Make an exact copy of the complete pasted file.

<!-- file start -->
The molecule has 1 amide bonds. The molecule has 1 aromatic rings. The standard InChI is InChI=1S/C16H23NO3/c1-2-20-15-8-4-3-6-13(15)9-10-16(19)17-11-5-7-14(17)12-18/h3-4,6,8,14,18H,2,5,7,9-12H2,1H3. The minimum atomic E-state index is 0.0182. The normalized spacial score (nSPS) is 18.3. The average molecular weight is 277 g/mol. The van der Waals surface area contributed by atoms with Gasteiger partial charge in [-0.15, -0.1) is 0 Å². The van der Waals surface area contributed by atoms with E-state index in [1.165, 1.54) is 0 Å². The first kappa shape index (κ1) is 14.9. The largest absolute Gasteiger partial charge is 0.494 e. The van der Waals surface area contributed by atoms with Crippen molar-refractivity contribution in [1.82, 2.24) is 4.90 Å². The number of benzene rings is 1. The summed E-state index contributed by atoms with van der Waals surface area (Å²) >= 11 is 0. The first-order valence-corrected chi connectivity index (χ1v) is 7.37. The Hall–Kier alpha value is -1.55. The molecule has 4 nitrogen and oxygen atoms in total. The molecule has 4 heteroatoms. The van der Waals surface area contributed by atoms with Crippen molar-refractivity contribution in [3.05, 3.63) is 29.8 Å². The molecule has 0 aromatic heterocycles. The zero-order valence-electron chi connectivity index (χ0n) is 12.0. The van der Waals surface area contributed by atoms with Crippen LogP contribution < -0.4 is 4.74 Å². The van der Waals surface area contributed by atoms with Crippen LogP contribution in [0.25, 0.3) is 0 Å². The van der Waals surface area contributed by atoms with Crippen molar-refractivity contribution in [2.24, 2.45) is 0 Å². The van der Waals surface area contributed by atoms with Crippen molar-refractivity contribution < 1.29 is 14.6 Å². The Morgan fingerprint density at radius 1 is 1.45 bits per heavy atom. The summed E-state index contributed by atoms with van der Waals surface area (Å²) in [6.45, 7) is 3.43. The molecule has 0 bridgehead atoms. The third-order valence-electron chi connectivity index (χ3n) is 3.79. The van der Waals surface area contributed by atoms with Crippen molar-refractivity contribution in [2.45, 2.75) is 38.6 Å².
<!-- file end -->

The molecule has 1 amide bonds. The molecule has 1 aromatic rings. The standard InChI is InChI=1S/C16H23NO3/c1-2-20-15-8-4-3-6-13(15)9-10-16(19)17-11-5-7-14(17)12-18/h3-4,6,8,14,18H,2,5,7,9-12H2,1H3. The minimum atomic E-state index is 0.0182. The normalized spacial score (nSPS) is 18.3. The average molecular weight is 277 g/mol. The van der Waals surface area contributed by atoms with Gasteiger partial charge in [-0.15, -0.1) is 0 Å². The van der Waals surface area contributed by atoms with E-state index in [1.165, 1.54) is 0 Å². The first kappa shape index (κ1) is 14.9. The largest absolute Gasteiger partial charge is 0.494 e. The van der Waals surface area contributed by atoms with Crippen molar-refractivity contribution in [1.82, 2.24) is 4.90 Å². The number of benzene rings is 1. The summed E-state index contributed by atoms with van der Waals surface area (Å²) >= 11 is 0. The first-order valence-corrected chi connectivity index (χ1v) is 7.37. The Hall–Kier alpha value is -1.55. The molecule has 4 nitrogen and oxygen atoms in total. The molecule has 4 heteroatoms. The van der Waals surface area contributed by atoms with Crippen molar-refractivity contribution in [3.05, 3.63) is 29.8 Å². The molecule has 0 aromatic heterocycles. The zero-order valence-electron chi connectivity index (χ0n) is 12.0. The van der Waals surface area contributed by atoms with Crippen LogP contribution < -0.4 is 4.74 Å². The van der Waals surface area contributed by atoms with Crippen LogP contribution in [0.25, 0.3) is 0 Å². The van der Waals surface area contributed by atoms with Crippen molar-refractivity contribution in [2.24, 2.45) is 0 Å². The van der Waals surface area contributed by atoms with Crippen molar-refractivity contribution < 1.29 is 14.6 Å². The Morgan fingerprint density at radius 1 is 1.45 bits per heavy atom. The summed E-state index contributed by atoms with van der Waals surface area (Å²) in [6.45, 7) is 3.43. The molecule has 0 bridgehead atoms. The third-order valence-electron chi connectivity index (χ3n) is 3.79. The van der Waals surface area contributed by atoms with Crippen molar-refractivity contribution in [2.45, 2.75) is 38.6 Å².